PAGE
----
|--A. algirica Fairmaire 1889 [=A. reitteri Desbrochers des Loges 1889 non Ormay 1888]F90
`--A. reitteri Ormay 1888F90
Langelandia reitteriDL90
Canidia Thomson 1857KF22
Nyctaea Berthold 1827V99
Phyllophorus gigas [=Elater gigas]H42
Piezophyllus Hope 1842H42
|--P. shuckhardi Hope 1842 [incl. Tetralobus dumolinii ms]H42
`--P. spencei Hope 1842H42
Leptophyllus Hope 1842H42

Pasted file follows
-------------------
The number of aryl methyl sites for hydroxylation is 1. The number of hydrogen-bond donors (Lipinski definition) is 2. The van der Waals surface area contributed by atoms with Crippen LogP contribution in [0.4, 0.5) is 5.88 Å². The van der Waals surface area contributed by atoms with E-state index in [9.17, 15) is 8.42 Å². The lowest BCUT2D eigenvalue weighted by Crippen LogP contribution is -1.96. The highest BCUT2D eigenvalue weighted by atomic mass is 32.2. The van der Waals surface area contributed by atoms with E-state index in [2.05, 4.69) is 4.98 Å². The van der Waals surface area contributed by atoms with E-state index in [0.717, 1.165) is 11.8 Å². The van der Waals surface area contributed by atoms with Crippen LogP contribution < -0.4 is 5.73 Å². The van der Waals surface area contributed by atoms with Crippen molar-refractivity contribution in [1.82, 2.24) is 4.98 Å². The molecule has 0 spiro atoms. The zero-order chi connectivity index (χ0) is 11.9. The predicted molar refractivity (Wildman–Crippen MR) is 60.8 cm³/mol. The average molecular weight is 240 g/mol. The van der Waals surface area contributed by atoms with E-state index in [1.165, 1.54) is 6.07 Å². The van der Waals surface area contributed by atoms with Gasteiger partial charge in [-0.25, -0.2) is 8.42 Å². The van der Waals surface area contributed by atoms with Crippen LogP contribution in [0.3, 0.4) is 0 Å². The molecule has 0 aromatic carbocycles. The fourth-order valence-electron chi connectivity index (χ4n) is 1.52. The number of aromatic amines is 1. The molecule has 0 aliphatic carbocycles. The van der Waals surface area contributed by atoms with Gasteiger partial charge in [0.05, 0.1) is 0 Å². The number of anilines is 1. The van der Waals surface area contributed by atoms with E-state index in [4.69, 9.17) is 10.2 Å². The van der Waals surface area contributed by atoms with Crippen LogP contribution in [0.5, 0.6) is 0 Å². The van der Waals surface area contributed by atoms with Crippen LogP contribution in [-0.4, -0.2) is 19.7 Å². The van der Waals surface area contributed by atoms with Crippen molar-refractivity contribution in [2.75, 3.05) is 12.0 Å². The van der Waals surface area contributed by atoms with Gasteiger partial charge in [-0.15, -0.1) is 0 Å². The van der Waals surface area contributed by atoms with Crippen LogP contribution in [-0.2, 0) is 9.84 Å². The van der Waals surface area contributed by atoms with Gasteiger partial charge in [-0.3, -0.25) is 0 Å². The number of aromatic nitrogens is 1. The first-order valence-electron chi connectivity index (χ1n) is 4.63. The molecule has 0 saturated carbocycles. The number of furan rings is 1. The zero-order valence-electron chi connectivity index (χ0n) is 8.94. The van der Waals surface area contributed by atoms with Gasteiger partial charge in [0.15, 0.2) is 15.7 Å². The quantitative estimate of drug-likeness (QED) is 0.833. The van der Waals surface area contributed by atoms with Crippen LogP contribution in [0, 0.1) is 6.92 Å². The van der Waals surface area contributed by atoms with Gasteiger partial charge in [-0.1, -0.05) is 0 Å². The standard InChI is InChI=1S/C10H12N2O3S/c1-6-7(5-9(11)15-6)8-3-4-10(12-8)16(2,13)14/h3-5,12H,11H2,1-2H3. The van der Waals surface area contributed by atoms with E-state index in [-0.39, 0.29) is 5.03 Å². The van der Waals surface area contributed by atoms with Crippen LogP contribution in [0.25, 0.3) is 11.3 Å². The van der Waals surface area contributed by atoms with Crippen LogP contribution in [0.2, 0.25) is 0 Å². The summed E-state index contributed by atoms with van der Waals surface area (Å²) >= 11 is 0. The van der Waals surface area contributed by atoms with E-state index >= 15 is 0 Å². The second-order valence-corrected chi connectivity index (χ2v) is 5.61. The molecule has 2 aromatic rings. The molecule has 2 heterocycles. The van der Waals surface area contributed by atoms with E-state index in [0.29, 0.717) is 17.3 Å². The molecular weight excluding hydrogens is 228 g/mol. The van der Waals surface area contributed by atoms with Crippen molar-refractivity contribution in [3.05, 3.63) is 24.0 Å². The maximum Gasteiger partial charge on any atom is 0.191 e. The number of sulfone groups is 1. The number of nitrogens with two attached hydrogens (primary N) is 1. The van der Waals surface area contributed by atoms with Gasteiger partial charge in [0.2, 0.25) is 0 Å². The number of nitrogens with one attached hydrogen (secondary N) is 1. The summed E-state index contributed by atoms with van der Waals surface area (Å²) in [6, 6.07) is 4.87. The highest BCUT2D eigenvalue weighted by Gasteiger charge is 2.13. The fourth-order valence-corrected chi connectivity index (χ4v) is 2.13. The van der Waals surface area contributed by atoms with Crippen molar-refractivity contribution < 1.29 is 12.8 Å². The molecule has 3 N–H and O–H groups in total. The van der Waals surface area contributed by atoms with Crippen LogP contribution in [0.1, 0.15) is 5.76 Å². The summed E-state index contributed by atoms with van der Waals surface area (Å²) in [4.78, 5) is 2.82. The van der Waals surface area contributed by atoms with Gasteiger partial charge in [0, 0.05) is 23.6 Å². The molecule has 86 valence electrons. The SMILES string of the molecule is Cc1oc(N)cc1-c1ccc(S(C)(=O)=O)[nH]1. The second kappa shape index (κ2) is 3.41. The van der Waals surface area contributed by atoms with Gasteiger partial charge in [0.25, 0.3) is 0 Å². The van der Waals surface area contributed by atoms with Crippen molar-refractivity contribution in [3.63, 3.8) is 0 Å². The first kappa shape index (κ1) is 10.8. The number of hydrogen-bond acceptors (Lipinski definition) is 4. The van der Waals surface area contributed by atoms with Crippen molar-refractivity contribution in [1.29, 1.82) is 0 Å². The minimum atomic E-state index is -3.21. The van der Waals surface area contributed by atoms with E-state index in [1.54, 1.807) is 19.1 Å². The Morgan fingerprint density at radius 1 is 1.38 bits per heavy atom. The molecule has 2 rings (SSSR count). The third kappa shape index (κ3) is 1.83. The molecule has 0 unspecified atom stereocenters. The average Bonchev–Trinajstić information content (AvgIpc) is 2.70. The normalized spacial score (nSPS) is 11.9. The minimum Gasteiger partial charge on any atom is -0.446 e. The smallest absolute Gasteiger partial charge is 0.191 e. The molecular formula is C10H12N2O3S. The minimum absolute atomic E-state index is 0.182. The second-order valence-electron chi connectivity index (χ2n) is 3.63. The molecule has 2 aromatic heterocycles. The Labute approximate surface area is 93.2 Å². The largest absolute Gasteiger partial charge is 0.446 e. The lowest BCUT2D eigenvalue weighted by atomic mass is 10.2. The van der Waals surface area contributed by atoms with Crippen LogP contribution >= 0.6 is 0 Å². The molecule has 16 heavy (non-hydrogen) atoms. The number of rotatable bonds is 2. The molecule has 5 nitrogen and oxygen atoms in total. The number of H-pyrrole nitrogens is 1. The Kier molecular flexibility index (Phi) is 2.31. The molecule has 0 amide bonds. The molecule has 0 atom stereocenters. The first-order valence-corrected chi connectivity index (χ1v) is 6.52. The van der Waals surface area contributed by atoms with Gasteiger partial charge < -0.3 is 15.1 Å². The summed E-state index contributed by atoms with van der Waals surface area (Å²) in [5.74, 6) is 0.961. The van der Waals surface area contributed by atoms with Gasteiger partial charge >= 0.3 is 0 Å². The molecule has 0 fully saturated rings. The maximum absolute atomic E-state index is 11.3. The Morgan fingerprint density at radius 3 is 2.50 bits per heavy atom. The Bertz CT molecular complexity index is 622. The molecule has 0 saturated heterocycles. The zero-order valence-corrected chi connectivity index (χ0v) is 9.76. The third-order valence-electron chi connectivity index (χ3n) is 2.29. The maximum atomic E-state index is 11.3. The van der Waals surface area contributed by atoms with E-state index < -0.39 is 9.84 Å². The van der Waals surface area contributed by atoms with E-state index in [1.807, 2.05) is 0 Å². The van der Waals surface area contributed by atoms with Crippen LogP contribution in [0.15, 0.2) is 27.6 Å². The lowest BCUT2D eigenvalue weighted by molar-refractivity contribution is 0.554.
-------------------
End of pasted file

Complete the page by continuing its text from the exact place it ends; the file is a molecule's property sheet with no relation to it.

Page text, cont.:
`--*L. strachani Hope 1842H42
Tetrophthalmus Kirby 1827PB96

Coleoptera [Archecoleoptera, Asiocoleoidea, Cupedina, Cupedomorpha, Eleutherata, Malacodermi, Pantophaga, Permocupedoidea, Scarabaeida, Scarabaeidea, Schizophoromorpha]

Cucujiformia [Cucujomorpha, Erotylenae, Nitidulariae, Pseudotetramera, Trogossitarii, Xylophagi]MW15

Polyphaga [Bostrichiformia, Clavicornes, Clavicornia, Dermestoidea, Diaperialae, Heterolytra, Heterophaga, Malacodermata, Malacodermidae, Microsomata, Necrophagi, Saprophaga, Scarabaeina, Scarabaeomorpha, Serricornia, Symphiogastra, Xylophaga]MW15

*Type species of generic name indicated